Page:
Lack of worker protections in gig economy spawns lawsuits

Workers in Pennsylvania should be interested in the court cases developing on the West Coast concerning companies that depend on independently contracted labor. Such workers are not legally classified as employees. Therefore, their employers do not pay any Social Security taxes or provide workers’ compensation insurance. Also at issue is the inability of such workers to legally unionize and negotiate collectively for better work terms.

Companies built upon the labor of independent contractors include ride-sharing services such as Uber and Lyft. Two lawsuits against these companies have already emerged. The one against Uber has been granted a class-action status. In many instances, workers have complained that the flexible hours and earning potential touted by such companies have not been accurate.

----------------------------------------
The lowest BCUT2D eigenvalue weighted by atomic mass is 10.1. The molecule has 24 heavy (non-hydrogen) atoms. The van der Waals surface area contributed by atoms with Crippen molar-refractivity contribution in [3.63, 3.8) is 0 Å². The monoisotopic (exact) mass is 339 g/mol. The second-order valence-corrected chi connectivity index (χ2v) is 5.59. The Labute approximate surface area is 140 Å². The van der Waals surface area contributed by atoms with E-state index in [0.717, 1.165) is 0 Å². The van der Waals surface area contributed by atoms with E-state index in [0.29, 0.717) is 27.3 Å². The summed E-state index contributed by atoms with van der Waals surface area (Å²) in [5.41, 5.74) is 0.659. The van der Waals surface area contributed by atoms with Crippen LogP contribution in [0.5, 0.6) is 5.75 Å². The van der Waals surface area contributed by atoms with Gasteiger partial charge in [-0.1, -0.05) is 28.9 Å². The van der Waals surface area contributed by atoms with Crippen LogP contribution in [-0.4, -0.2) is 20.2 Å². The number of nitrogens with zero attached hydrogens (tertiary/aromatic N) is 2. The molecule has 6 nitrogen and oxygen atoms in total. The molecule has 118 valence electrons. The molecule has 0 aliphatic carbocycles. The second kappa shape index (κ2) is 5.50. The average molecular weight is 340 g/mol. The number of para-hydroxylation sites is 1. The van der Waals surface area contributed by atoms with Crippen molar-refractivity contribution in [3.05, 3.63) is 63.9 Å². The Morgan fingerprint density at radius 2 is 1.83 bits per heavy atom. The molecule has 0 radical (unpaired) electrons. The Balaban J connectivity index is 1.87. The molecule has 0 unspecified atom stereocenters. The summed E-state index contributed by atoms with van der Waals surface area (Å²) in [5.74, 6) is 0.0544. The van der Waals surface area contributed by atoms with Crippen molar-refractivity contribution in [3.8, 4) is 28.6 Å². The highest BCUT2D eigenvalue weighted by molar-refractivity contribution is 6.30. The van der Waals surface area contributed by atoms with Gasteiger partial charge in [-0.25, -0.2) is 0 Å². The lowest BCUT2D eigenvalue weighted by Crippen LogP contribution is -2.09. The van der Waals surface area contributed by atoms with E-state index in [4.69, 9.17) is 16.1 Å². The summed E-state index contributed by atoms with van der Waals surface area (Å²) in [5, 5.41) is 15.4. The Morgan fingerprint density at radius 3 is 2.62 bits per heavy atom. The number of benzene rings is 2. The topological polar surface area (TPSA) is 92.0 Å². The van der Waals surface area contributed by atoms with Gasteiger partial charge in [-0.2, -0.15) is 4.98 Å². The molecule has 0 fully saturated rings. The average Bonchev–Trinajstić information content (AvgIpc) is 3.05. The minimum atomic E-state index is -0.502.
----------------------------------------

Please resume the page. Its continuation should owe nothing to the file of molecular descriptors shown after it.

At the city and state level, lawmakers have started to make attempts to regulate the expanding role that gig workers play in society. In Seattle, the city leadership passed a law granting drivers the right to organize regardless of their employment classification. A similar bill working its way through the legislature in another West Coast state seeks to empower all types of independent contractors with the right to negotiate collectively.

Among the benefits independent contractors might seek would be insurance for on-the-job injuries. Currently, most companies that directly hire people as employees must carry workers’ compensation insurance. This system is meant to pay for medical care when people get hurt at work. Benefits, however, can be difficult to obtain, and a person who has been injured in a workplace accident may want to have the assistance of an attorney when preparing and filing the required claim.